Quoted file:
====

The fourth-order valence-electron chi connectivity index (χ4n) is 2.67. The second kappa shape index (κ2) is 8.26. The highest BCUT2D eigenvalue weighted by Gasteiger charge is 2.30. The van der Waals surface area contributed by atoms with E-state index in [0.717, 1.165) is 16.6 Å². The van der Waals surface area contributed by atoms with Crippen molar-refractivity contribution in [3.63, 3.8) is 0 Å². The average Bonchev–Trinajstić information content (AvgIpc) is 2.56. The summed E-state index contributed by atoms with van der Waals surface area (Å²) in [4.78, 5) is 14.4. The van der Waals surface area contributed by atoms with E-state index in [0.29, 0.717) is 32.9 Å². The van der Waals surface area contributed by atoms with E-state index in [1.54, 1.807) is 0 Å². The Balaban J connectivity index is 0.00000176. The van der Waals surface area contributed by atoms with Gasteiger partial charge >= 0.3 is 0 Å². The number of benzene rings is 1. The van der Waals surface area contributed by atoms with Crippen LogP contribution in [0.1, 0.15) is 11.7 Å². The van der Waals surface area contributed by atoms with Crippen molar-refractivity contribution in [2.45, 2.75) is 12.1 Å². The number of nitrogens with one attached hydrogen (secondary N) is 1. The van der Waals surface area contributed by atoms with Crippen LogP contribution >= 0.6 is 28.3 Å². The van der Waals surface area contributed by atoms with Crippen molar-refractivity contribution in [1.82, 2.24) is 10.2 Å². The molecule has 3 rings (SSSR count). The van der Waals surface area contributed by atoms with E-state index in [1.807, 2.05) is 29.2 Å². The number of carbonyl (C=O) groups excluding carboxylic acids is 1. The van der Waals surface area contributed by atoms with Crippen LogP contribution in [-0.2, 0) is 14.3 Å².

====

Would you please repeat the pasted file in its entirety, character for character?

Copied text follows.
The fourth-order valence-electron chi connectivity index (χ4n) is 2.67. The second kappa shape index (κ2) is 8.26. The highest BCUT2D eigenvalue weighted by Gasteiger charge is 2.30. The van der Waals surface area contributed by atoms with E-state index in [0.717, 1.165) is 16.6 Å². The van der Waals surface area contributed by atoms with Crippen molar-refractivity contribution in [3.63, 3.8) is 0 Å². The average Bonchev–Trinajstić information content (AvgIpc) is 2.56. The summed E-state index contributed by atoms with van der Waals surface area (Å²) in [4.78, 5) is 14.4. The van der Waals surface area contributed by atoms with E-state index in [0.29, 0.717) is 32.9 Å². The van der Waals surface area contributed by atoms with E-state index in [1.54, 1.807) is 0 Å². The Balaban J connectivity index is 0.00000176. The van der Waals surface area contributed by atoms with Gasteiger partial charge >= 0.3 is 0 Å². The number of benzene rings is 1. The van der Waals surface area contributed by atoms with Crippen LogP contribution in [0.1, 0.15) is 11.7 Å². The van der Waals surface area contributed by atoms with Crippen molar-refractivity contribution in [2.45, 2.75) is 12.1 Å². The number of nitrogens with one attached hydrogen (secondary N) is 1. The van der Waals surface area contributed by atoms with Crippen LogP contribution >= 0.6 is 28.3 Å². The van der Waals surface area contributed by atoms with Crippen molar-refractivity contribution in [1.82, 2.24) is 10.2 Å². The molecule has 3 rings (SSSR count). The van der Waals surface area contributed by atoms with E-state index in [1.807, 2.05) is 29.2 Å². The number of carbonyl (C=O) groups excluding carboxylic acids is 1. The van der Waals surface area contributed by atoms with Crippen LogP contribution in [-0.2, 0) is 14.3 Å².